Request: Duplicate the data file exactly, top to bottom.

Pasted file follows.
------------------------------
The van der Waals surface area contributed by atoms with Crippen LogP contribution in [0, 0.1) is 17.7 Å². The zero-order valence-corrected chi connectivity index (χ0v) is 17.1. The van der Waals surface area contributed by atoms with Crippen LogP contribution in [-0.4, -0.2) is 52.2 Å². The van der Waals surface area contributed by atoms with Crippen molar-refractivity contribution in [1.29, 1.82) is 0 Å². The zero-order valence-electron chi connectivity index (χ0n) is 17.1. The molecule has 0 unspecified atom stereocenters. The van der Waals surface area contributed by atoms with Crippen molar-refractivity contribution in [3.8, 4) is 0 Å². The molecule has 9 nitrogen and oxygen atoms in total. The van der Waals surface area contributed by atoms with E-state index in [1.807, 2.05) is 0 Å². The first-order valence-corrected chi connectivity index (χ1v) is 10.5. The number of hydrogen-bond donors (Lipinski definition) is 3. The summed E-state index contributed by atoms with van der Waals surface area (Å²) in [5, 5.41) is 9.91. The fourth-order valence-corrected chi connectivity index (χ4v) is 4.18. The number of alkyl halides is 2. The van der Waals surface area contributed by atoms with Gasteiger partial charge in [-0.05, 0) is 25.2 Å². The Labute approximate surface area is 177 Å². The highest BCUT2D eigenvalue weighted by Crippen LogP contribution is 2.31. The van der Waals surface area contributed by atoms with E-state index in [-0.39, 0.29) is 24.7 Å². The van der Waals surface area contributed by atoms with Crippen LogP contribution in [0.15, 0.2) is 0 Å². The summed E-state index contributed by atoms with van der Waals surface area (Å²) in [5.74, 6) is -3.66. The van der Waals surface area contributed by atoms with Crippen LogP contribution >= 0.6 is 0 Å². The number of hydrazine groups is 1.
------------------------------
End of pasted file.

The van der Waals surface area contributed by atoms with Crippen LogP contribution in [0, 0.1) is 17.7 Å². The zero-order valence-corrected chi connectivity index (χ0v) is 17.1. The van der Waals surface area contributed by atoms with Crippen LogP contribution in [-0.4, -0.2) is 52.2 Å². The van der Waals surface area contributed by atoms with Crippen molar-refractivity contribution in [1.29, 1.82) is 0 Å². The zero-order valence-electron chi connectivity index (χ0n) is 17.1. The molecule has 0 unspecified atom stereocenters. The van der Waals surface area contributed by atoms with Crippen molar-refractivity contribution in [3.8, 4) is 0 Å². The molecule has 9 nitrogen and oxygen atoms in total. The van der Waals surface area contributed by atoms with E-state index in [1.807, 2.05) is 0 Å². The first-order valence-corrected chi connectivity index (χ1v) is 10.5. The number of hydrogen-bond donors (Lipinski definition) is 3. The summed E-state index contributed by atoms with van der Waals surface area (Å²) in [5, 5.41) is 9.91. The fourth-order valence-corrected chi connectivity index (χ4v) is 4.18. The number of alkyl halides is 2. The van der Waals surface area contributed by atoms with Gasteiger partial charge in [-0.05, 0) is 25.2 Å². The Labute approximate surface area is 177 Å². The highest BCUT2D eigenvalue weighted by Crippen LogP contribution is 2.31. The van der Waals surface area contributed by atoms with E-state index in [-0.39, 0.29) is 24.7 Å². The van der Waals surface area contributed by atoms with Crippen LogP contribution in [0.15, 0.2) is 0 Å². The summed E-state index contributed by atoms with van der Waals surface area (Å²) in [5.74, 6) is -3.66. The van der Waals surface area contributed by atoms with Crippen LogP contribution >= 0.6 is 0 Å². The number of hydrazine groups is 1.